It is Sunday, in the lazy pause between lunch and tea, and the rain is lashing down, diagonal stripes of doom blatter from an afternoon sky dimmed to a dreary sulk beyond the window pane. Douglas Adams called it the 'long dark tea time of the soul'.
But on a wet Sunday afternoon these days, the chances are that most of your family are looking at another pane of glass entirely; staring at a phone or tablet that animates a sun-soaked world of primary colour palettes and 8-bit chip tunes. This is all a very long way from how we spent an indoor afternoon when we were growing up. Or is it?
Before Fake News was a thing, the news weighed about a kilogram or so on a Sunday. Sunday wouldn’t have been Sunday without all the dense analysis on newsprint that could take a week to read by itself – that is, if you were fascinated by every single one of the features and advertorial sections. Property, motors, gardening, family, sport, travel and food were all inserted into the fold of the main paper and every one of them had their own inserts of glossy flyers for products that nobody would consider buying unless they were bored out of their minds: Loose covers for armchairs; commemorative plates; greenhouses; self-watering flower pots; and binoculars from the People’s Republic of Myopia. By mid-afternoon, after a solid lunch, a kind of newsprint fatigue would set in and older members of the family might be found dozing under the property section.
Before the App Store, the only kind of interactive amusement you could have on a wet weekend would involve getting one of the long boxes from the sideboard and setting up Monopoly or Cluedo. While many of us play the quick version of Monopoly these days, in the 1970s and 80s Monopoly seemed to last so long that you’d have to revalue the currency at regular intervals. Perhaps the most irksome of those board games was the simplest: Frustration. Frustration was (still is) space-age plastic Ludo with an annoying spring-loaded dice under a plexiglass dome at the centre of the board. Although a simple game, the mechanics of Frustration – the clunk of the dice and the clack and clatter of moving pieces on a Perspex board seemed to rattle even the calmest nerves. I remember fondly the family arguments and slammed doors of my Frustration-filled childhood.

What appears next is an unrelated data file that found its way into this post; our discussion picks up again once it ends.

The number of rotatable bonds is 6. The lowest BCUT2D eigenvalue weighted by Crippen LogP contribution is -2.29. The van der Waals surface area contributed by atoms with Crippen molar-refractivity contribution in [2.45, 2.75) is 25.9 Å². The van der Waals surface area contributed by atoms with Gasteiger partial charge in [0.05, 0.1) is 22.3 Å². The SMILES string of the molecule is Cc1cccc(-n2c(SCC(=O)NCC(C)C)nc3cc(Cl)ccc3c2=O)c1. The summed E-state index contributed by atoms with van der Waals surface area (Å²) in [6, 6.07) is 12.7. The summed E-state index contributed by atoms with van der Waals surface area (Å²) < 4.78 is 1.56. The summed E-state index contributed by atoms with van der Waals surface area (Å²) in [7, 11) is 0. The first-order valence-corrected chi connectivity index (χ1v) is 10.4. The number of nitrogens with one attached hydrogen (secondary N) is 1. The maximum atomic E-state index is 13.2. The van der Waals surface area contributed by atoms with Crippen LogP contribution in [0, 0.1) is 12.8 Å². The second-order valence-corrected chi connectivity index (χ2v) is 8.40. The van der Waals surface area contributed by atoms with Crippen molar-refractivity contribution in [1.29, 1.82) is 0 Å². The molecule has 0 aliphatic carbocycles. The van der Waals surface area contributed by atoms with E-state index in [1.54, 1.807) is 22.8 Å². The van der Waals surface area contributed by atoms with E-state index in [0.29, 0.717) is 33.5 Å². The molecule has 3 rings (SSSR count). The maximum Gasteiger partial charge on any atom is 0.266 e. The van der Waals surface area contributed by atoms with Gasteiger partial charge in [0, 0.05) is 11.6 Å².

So many of our childhood pursuits now look like something suitable for a retirement home and jigsaws are no exception. Normally a fairly anti-social enterprise where outside assistance was as welcome as a doorstep chugger, jigsaws were the kind of pointless challenge now beloved of mad aunts who have yet to take up badger watching. The construction of a single picture, in the corner of a room, alone, made jigsaws the iPads of their day, albeit with a very slow screen refresh rate.
Before television was the size of a wall or the nerve-centre of a fidgety digital on-demand culture, fine old family films held sway on a channel or two and you watched them again and again because you liked them. Not forgetting, of course, that they were the only thing on. Classics like The Railway Children, Passport to Pimlico or Monsieur Hulot’s Holiday would flicker away in the corner but, if you were really lucky, you’d get an afternoon repeat of the Rockford Files or, the ultimate treat – an hour of cartoons.
No, not wi-fi or Bluetooth or NFC, ‘the wireless’ was what the older members of the family would call the radio. After the World This Weekend at lunch time, the radio would bounce between fairly soporific lifestyle programmes but, if you were lucky enough to have your own radio, the Radio 1 chart show would start their top 40 countdown at 4pm. While Spotify and iTunes are as amazing as all the other digital delights of the 21st century, we can’t help remembering that the two hours of the chart show made wet and watery Sunday afternoons the best day of the week.